Interstate Technology Regulatory Council Light non-aqueous phase liquids (LNAPLs) are organic liquids such as gasoline, diesel, and other petroleum hydrocarbon products that are immiscible with water and less dense than water. Understanding LNAPLs is important because they are present in the subsurface at thousands of remediation sites across the country, and are often the sole reason why a site remains "open." The spectrum of sites where LNAPL assessment and remediation efforts may take place include petroleum manufacturing and handling facilities such as refineries, bulk product terminals, gas stations, airports and military bases. LNAPLs in the subsurface can be a complex problem to address, and frequently prevent or delay regulatory closure (no further action) of remediation projects.

This training course is relevant for all levels of state and federal regulators, environmental consultants, and technically-inclined site owners and public stakeholders. The training course is divided into three parts:
  • An Improved Understanding of LNAPL Behavior in the Subsurface - State of Science vs. State of Practice
  • LNAPL Characterization and Recoverability -- Improved Analysis
  • Evaluating LNAPL Remedial Technologies for Achieving Project Goals
Part 1 explains how LNAPLs behave in the subsurface and examines what controls their behavior. Part 1 also explains what LNAPL data can tell you about the LNAPL and site conditions. Relevant and practical examples are used to illustrate key concepts. A sound LNAPL understanding is necessary to effectively characterize and assess LNAPL conditions and potential risks, as well as to evaluate potential remedial technologies or alternatives. Unfortunately, many environmental professionals have a faulty understanding of LNAPL conditions based on outdated paradigms. The ITRC LNAPLs Team is providing Internet-based training to improve the general understanding of LNAPLs. Better understanding leads to better decision making. Additionally, this training provides a necessary technical foundation to foster effective use of the ITRC LNAPLs Team Technical and Regulatory Guidance document, Evaluating LNAPL Remedial Technologies for Achieving Project Goals (LNAPL-2, 2009).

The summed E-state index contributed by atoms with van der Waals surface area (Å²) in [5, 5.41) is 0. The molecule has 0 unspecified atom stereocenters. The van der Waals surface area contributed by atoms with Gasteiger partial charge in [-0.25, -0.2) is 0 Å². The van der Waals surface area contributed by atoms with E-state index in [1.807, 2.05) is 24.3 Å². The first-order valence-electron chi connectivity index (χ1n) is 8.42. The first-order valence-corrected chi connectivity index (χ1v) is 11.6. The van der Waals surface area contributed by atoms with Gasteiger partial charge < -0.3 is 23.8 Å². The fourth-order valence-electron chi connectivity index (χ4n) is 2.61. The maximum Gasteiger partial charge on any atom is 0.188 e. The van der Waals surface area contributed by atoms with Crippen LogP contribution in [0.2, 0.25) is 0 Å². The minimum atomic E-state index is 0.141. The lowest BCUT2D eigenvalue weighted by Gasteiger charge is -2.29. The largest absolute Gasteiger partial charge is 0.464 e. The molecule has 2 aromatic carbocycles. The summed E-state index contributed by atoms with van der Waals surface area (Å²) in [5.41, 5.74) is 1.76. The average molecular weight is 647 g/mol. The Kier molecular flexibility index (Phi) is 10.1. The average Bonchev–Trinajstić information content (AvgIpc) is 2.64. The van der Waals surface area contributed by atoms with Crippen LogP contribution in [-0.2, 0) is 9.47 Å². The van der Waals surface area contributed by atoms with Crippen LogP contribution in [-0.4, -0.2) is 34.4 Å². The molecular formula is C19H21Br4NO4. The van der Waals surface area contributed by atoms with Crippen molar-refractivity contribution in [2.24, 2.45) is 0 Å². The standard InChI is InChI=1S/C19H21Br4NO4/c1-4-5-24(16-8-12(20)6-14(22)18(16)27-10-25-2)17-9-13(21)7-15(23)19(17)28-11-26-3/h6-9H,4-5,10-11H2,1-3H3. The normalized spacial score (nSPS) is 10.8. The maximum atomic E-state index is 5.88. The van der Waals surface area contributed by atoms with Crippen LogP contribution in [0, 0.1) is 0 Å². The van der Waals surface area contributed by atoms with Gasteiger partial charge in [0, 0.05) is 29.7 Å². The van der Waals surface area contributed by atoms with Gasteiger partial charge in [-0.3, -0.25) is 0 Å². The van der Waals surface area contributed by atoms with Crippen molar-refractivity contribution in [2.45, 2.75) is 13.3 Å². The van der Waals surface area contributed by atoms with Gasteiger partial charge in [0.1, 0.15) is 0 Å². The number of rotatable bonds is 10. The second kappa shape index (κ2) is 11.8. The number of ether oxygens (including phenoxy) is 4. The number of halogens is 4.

Long-term Contaminant Management Using Institutional Controls

Interstate Technology Regulatory Council Institutional controls (ICs) are administrative or legal restrictions that provide protection from exposure to contaminants on a site. When ICs are jeopardized or fail, direct exposure to human health and the environment can occur. While a variety of guidance and research to date has focused on the implementation of ICs, ITRCís Long-term Contaminant Management Using Institutional Controls (IC-1, 2016) guidance and this associated training class focuses on post-implementation IC management, including monitoring, evaluation, stakeholder communications, enforcement, and termination. The ITRC guidance and training will assist those who are responsible for the management and stewardship of Ics. ITRC has developed a downloadable tool that steps users through the process of planning and designing IC management needs. This tool can help to create a long lasting record of the site that includes the regulatory authority, details of the IC, the responsibilities of all parties, a schedule for monitoring the performance of the IC, and more. The tool generates an editable Long Term Stewardship (LTS) plan in Microsoft Word.

After attending the training, participants will be able to:
  • Describe best practices and evolving trends for IC management at individual sites and across state agency programs
  • Use this guidance to
    • Improve IC reliability and prevent IC failures
    • Improve existing, or develop new, IC Management programs
    • Identify the pros and cons about differing IC management approaches
  • Use the tools to establish an LTS plan for specific sites
  • Use the elements in the tools to understand the information that should populate an IC registry or data management system.

The target audience for this guidance includes environmental regulators at all levels of government, private and public responsible or obligated parties (Ops), current site owners and operators, environmental consultants, and prospective purchasers of property and their agents. Other stakeholders who have an interest in a property can also use this guidance to help understand how to manage Ics.

LNAPL Characterization and Recoverability - Improved Analysis - Part 2

Interstate Technology Regulatory Council Light non-aqueous phase liquids (LNAPLs) are organic liquids such as gasoline, diesel, and other petroleum hydrocarbon products that are immiscible with water and less dense than water. Understanding LNAPLs is important because they are present in the subsurface at thousands of remediation sites across the country, and are often the sole reason why a site remains "open." The spectrum of sites where LNAPL assessment and remediation efforts may take place include petroleum manufacturing and handling facilities such as refineries, bulk product terminals, gas stations, airports and military bases. LNAPLs in the subsurface can be a complex problem to address, and frequently prevent or delay regulatory closure (no further action) of remediation projects.